What Is Metabolic Conditioning?

By Kellyann Petrucci, Patrick Flynn

Metabolic conditioning is simply an elevated cardiovascular stress plus moderate to heavy strength efforts. That is, metabolic conditioning, or metcon, blends strength and cardiovascular efforts in a short, intense, and compact bout of exercise.

To get a bit more into the science of it, the term metabolic conditioning actually refers to the training of the various metabolic systems in the human body that store and deliver energy, of which the three are as follows:

  • The phosphagen energy system (high power/short duration): The phosphagen energy system fuels the most explosive and short-lived bouts of exercise, such as the first couple seconds of a sprint, a standing broad jump, or the swinging of a baseball bat.

  • The glycolytic energy system (moderate power/moderate duration): The glycolytic system kicks in after the phosphagen system is spent and fuels moderately intense bouts of movement, such as most strength-training and weightlifting efforts.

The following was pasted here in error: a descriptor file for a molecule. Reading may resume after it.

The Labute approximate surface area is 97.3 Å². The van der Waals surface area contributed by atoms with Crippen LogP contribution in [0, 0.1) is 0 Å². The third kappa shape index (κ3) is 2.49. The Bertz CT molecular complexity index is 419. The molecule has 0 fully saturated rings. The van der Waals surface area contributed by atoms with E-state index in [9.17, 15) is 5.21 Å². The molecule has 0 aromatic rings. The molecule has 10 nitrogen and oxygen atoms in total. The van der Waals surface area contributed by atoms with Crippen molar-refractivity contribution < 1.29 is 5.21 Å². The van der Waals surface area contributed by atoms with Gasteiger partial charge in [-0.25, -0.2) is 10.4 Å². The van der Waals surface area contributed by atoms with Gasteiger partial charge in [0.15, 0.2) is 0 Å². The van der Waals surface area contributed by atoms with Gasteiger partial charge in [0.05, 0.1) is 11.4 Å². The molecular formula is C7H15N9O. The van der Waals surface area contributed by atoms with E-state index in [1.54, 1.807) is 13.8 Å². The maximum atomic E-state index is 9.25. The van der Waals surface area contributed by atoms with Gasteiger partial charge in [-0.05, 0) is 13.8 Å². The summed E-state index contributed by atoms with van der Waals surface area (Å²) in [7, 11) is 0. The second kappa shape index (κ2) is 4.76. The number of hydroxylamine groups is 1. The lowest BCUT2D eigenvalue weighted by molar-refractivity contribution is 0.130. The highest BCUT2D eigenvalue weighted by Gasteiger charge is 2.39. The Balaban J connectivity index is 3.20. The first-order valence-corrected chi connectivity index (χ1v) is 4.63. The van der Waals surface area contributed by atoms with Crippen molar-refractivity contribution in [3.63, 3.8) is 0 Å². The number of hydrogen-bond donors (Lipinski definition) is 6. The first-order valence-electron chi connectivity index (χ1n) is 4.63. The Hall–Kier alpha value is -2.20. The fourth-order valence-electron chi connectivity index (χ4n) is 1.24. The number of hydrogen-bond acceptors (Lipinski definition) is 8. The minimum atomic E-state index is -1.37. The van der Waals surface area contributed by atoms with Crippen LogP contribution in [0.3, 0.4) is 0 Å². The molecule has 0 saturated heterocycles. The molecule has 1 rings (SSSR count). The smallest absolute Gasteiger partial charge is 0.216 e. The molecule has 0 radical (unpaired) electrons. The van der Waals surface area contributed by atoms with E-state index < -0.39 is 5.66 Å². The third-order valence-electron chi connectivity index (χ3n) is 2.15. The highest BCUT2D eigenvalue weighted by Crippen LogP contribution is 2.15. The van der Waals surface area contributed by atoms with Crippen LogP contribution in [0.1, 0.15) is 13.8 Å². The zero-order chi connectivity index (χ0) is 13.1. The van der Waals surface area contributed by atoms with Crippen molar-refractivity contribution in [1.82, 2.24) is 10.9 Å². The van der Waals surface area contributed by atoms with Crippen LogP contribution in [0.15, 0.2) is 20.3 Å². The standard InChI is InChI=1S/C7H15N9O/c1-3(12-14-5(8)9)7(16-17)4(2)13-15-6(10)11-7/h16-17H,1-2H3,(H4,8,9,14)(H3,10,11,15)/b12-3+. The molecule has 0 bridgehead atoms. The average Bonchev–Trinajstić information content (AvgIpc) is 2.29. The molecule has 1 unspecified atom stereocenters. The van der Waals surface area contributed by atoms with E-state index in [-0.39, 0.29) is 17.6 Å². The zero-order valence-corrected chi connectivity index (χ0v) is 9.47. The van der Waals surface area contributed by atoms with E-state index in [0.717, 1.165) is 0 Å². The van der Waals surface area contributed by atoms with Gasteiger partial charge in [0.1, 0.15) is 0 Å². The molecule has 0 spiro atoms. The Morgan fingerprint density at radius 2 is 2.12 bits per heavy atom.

• The oxidative energy system (low power/long duration): The oxidative energy system is the aerobic energy system; aerobic means with oxygen; the other two systems are anaerobic, meaning without oxygen. The oxidative energy system fuels lower-intensity and prolonged bouts of exercise, such as walking and distance running.

All three systems supply your body’s molecular energy currency, adenosine triphosphate, or ATP; they just supply it at different rates. The phosphagen system, for example, supplies ATP quickly, but can only do so for a brief amount of time, whereas the oxidative system takes a little longer, but can supply ATP almost indefinitely. All your physical functions ultimately run on ATP.

The chief aim of metabolic conditioning is to increase the efficiency at which these systems store and deliver energy in the form of ATP — in simple words, to increase sheer work capacity — or the ability to do more physical work (both strength and cardiovascular) in the same amount or for longer periods of time.